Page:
Analysis Of ' The Razor 's Edge ' Essays

Analysis Of ' The Razor 's Edge ' Essays

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In W. Somerset Maugham’s The Razor’s Edge, we read about a character named Larry Darrell, who acts and responds differently after World War I. Isabel Bradley, who is engaged to Larry, discovers that Larry has indeed changed since the war. She says that, “He gives me such an odd impression sometimes; he gives me the impression of a sleep-walker who’s suddenly wakened in a strange place and can’t think where he is. He was so normal before the war. One of the nice things about him was his enormous zest for life. He was so scatter-brained and gay, it was wonderful to be with him; he was so sweet and ridiculous. What can have happened to change him so much?” (49). From this statement we come to understand that Larry’s attitudes and behaviors have not only changed, but also his demeanor towards life. In this paper I will review and cover battle fatigue or Posttraumatic Stress Disorder (PTSD) to which Larry is suffering.
In order to understand the effects and symptoms of PTSD, we must understand what the disorder is. According to MedicineNet.com, “Posttraumatic stress disorder (PTSD) is an emotional illness that is classified as an anxiety disorder and usually develops as a result of a terribly frightening, life-threatening, or otherwise highly unsafe experience. PTSD sufferers re-experience the traumatic event or events in some way, tend to avoid places, people, or other things that remind them of the event (avoidance), and are exquisitely sensitive to normal life experiences (hyperarousal)” (Edwards). Larry’s traumatic experience happened when his best friend Patsy saved him when a plane was about to shoot him down. In an effect to save Larry, Patsy’s plane winged the enemy’s and soon after Larry watched his friend die. Larry says tha...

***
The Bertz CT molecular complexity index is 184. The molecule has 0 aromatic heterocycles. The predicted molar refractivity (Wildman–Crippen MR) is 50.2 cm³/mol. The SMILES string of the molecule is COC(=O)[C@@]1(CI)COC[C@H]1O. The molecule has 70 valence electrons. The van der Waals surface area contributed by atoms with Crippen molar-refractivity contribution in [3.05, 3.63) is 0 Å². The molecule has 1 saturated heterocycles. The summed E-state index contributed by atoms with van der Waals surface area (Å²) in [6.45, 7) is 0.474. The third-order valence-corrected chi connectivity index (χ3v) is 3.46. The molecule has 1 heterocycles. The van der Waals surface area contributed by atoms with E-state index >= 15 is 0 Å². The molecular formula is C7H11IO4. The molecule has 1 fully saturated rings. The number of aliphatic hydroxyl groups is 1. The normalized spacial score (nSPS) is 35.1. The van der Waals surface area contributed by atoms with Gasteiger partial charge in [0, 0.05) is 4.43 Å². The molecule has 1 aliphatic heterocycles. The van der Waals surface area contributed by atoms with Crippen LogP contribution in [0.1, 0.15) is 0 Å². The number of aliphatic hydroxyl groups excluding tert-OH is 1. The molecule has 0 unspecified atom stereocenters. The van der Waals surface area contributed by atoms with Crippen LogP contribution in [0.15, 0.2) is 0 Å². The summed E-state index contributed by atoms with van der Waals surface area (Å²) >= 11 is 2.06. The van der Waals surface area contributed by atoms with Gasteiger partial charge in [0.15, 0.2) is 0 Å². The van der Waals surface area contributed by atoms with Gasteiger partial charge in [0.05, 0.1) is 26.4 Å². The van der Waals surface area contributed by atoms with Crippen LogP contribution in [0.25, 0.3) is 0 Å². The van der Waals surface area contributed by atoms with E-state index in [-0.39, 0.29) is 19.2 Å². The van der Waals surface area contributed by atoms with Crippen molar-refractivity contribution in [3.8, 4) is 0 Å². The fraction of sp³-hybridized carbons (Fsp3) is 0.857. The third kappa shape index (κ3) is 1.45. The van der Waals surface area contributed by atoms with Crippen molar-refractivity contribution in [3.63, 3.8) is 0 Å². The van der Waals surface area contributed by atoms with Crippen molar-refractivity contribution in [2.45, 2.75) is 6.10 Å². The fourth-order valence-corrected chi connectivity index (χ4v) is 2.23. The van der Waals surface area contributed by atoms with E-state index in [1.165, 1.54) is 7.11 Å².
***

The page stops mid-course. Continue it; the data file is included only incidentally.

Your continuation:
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.... He did just what you saw me do with Gray and that night I slept as I hadn’t slept for months” (246). This teaching not only helped him, but also Gray, who suffered from agonizing headaches. Larry says that, “There’s nothing to it really; it only means putting the idea into the sufferer’s mind” (246). The ideas he learned from the Yogi helped him from the suffering he incurred from PTSD.
In conclusion, there is no doubt that Larry suffers from PTSD. Unfortunately for him, the advanced medication and therapy that we have today was not available to him back then. Instead, he copes with the symptoms of PTSD by going to other countries and finds his identity in their knowledge and wisdom. PTSD not only made life for him hard, but also influenced him in many ways. Hopefully researchers and doctors can continue to help find more effective treatments to help treat PTSD.

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